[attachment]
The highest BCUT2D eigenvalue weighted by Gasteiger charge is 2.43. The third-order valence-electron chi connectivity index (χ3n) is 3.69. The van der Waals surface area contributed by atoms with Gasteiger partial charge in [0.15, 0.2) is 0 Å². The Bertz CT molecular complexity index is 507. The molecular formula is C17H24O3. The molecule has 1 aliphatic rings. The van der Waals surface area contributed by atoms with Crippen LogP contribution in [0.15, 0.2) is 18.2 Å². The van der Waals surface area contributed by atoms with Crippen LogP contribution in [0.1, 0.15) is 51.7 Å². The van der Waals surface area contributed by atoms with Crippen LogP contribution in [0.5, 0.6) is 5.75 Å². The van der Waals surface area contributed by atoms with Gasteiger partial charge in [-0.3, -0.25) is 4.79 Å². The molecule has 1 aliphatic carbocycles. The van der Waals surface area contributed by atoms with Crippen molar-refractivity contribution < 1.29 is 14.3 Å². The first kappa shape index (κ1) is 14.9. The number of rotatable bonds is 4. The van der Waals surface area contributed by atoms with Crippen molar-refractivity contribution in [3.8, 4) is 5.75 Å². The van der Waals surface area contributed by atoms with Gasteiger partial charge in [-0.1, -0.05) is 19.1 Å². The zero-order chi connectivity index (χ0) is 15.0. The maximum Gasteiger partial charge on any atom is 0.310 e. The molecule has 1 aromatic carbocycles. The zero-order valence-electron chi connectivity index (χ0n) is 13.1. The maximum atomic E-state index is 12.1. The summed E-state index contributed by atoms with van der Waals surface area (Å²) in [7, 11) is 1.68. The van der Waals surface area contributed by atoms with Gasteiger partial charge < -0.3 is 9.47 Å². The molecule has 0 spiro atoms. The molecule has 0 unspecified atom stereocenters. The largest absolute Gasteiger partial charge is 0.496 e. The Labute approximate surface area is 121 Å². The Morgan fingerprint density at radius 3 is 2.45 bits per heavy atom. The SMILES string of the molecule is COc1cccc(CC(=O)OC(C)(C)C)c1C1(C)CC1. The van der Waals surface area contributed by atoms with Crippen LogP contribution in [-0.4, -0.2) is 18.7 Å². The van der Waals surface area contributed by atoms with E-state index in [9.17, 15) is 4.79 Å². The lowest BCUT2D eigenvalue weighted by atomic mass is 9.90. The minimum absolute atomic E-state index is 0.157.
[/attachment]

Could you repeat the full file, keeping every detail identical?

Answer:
The highest BCUT2D eigenvalue weighted by Gasteiger charge is 2.43. The third-order valence-electron chi connectivity index (χ3n) is 3.69. The van der Waals surface area contributed by atoms with Gasteiger partial charge in [0.15, 0.2) is 0 Å². The Bertz CT molecular complexity index is 507. The molecular formula is C17H24O3. The molecule has 1 aliphatic rings. The van der Waals surface area contributed by atoms with Crippen LogP contribution in [0.15, 0.2) is 18.2 Å². The van der Waals surface area contributed by atoms with Crippen LogP contribution in [0.1, 0.15) is 51.7 Å². The van der Waals surface area contributed by atoms with Crippen LogP contribution in [0.5, 0.6) is 5.75 Å². The van der Waals surface area contributed by atoms with Gasteiger partial charge in [-0.3, -0.25) is 4.79 Å². The molecule has 1 aliphatic carbocycles. The van der Waals surface area contributed by atoms with Crippen molar-refractivity contribution < 1.29 is 14.3 Å². The first kappa shape index (κ1) is 14.9. The number of rotatable bonds is 4. The van der Waals surface area contributed by atoms with Crippen molar-refractivity contribution in [3.8, 4) is 5.75 Å². The van der Waals surface area contributed by atoms with Gasteiger partial charge in [-0.1, -0.05) is 19.1 Å². The zero-order chi connectivity index (χ0) is 15.0. The maximum Gasteiger partial charge on any atom is 0.310 e. The molecule has 1 aromatic carbocycles. The zero-order valence-electron chi connectivity index (χ0n) is 13.1. The maximum atomic E-state index is 12.1. The summed E-state index contributed by atoms with van der Waals surface area (Å²) in [7, 11) is 1.68. The van der Waals surface area contributed by atoms with Gasteiger partial charge < -0.3 is 9.47 Å². The molecule has 0 spiro atoms. The molecule has 0 unspecified atom stereocenters. The largest absolute Gasteiger partial charge is 0.496 e. The Labute approximate surface area is 121 Å². The Morgan fingerprint density at radius 3 is 2.45 bits per heavy atom. The SMILES string of the molecule is COc1cccc(CC(=O)OC(C)(C)C)c1C1(C)CC1. The van der Waals surface area contributed by atoms with Crippen LogP contribution in [-0.4, -0.2) is 18.7 Å². The van der Waals surface area contributed by atoms with E-state index in [9.17, 15) is 4.79 Å². The lowest BCUT2D eigenvalue weighted by atomic mass is 9.90. The minimum absolute atomic E-state index is 0.157.